Our interviews editor is John Hawes, with regular contributions from Søren McGuire, Maurice Hope and Alan J Taylor.
Eric Church, country music singer-songwriter, performer places a punch into his brand of music like few others and who also knows the words of restraint and control.
North Carolina born and raised, Eric Church treads his own path in a music where Nashville has for so long schooled its artists to perform and record as they see best. Church is different, a fantastic songwriter he is fast becoming the force for others to stand back and look at, plus he can and does the business live and to those close to him it was no surprise for him this early in his career to record a live album. Featuring each and every song from his latest studio album, Chief the EMI (Capitol) Nashville recording act also includes an additional six songs from previous albums.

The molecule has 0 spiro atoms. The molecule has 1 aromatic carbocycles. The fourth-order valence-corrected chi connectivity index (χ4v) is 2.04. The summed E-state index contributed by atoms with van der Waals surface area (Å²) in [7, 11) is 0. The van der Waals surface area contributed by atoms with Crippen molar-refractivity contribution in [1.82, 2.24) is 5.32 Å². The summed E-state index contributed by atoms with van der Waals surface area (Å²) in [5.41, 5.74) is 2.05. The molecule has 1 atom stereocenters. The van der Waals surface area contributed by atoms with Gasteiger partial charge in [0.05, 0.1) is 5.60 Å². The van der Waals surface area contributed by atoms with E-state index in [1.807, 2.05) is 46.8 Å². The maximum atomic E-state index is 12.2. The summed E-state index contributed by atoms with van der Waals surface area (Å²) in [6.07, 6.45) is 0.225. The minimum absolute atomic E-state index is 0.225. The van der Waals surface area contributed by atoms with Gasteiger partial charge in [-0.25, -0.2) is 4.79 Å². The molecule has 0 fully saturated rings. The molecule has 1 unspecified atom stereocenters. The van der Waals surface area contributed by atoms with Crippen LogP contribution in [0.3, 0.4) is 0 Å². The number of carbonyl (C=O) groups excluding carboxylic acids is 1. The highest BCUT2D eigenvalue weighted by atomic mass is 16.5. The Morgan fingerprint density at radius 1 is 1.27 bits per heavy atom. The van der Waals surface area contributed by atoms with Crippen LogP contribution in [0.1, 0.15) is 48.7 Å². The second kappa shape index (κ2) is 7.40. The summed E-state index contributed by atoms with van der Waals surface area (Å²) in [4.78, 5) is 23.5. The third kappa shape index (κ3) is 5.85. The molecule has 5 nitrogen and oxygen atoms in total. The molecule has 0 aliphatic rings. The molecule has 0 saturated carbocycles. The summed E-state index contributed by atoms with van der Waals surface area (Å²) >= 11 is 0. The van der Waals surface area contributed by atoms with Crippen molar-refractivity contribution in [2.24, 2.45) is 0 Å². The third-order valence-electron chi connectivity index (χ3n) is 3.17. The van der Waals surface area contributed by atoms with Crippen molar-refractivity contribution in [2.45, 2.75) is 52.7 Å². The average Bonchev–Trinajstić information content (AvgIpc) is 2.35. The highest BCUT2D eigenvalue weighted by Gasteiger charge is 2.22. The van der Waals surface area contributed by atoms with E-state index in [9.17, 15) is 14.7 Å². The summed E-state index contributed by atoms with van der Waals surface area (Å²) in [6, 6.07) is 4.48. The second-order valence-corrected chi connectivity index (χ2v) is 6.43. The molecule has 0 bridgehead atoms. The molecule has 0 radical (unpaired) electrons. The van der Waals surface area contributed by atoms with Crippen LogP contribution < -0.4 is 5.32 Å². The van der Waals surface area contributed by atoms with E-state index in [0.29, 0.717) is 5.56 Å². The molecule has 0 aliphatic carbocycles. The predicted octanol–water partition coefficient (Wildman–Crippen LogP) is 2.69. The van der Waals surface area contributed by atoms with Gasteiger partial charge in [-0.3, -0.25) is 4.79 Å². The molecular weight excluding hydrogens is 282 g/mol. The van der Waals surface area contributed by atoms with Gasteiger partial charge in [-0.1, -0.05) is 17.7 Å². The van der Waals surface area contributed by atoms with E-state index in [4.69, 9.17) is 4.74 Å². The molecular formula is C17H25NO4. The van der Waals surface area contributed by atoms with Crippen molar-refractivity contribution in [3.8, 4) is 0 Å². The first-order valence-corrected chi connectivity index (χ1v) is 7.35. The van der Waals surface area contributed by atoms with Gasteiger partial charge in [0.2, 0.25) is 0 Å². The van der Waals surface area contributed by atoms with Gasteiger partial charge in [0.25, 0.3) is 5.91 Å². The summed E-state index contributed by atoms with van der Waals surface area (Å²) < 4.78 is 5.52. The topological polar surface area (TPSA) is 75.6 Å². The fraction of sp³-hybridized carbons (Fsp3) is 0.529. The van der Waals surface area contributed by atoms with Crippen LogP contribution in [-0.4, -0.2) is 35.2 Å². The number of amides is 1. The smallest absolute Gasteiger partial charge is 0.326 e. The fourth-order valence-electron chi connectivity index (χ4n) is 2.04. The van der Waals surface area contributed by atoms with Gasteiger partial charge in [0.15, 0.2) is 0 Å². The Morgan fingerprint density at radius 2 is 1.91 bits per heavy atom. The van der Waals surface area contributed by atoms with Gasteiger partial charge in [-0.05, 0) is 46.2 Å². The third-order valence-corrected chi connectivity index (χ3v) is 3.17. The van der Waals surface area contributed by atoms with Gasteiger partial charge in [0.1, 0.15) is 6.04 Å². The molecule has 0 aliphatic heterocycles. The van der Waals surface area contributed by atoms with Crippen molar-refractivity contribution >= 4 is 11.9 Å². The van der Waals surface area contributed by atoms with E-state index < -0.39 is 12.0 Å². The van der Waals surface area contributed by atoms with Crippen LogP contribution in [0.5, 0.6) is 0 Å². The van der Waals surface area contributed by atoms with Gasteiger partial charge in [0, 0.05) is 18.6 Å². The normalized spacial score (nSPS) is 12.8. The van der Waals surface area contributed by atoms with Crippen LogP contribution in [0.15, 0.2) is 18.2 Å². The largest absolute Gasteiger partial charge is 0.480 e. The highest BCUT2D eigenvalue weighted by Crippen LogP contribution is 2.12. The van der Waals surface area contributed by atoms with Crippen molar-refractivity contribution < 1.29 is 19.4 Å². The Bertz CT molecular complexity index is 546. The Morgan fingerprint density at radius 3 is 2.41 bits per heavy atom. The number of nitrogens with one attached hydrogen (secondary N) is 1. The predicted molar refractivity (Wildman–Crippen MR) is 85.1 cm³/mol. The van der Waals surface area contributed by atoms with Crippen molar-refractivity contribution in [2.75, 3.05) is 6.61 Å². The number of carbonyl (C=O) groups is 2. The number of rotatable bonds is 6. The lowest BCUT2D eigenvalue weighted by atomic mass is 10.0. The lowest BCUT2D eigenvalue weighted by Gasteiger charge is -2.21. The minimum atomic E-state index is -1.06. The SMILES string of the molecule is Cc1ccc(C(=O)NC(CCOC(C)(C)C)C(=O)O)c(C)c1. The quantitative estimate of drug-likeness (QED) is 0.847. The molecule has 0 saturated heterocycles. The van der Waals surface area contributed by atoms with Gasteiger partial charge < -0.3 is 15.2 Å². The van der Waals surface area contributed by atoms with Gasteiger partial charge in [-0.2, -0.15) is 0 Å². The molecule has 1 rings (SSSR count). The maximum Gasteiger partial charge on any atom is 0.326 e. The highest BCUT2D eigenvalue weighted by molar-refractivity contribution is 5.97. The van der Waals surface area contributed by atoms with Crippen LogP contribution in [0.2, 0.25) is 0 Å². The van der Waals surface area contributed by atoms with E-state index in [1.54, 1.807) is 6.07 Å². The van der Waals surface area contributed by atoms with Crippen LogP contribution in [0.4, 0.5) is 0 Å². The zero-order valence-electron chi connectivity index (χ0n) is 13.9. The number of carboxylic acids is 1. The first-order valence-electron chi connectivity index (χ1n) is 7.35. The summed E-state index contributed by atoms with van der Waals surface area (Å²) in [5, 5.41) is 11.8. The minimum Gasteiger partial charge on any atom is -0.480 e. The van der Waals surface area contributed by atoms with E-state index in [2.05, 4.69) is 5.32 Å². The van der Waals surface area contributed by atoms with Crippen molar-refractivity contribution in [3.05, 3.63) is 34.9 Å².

Church’s songs are very much Southern based, with references to blue-collar virtues, drinking, old pick-up trucks, price of gas, small country towns, denim, mama’s apple pie, fast cars and a little hell raising. He enjoys letting his audience know that before today’s carefully, modelled style of country act you had real country acts as in Waylon Jennings, Merle Haggard and Johnny Cash plus of course the greatest cowboy of them all (according to Billy Joe Shaver no less) Jesus. For he speaks of how we are in need of a country music Jesus to save us all (preaching from the book of Johnny Cash). Make no mistake about it Eric Church is hot, plus as a songwriter he is spitting them out faster and better than anyone of the genre has in years. His retrospective style of songwriting is fast captivating country music’s young and beyond audience hungry to be entertained and be associated with an act who is in touch with the street. In years to come his album Chief and its songs will be seen as a big turning in his career and I believe will also serve as an inspiration for others too. Not only because it won both the ACM and CMA Album Of The Year in 2012 but the fact the songs (by Church and his co-writers) are meticulously crafted.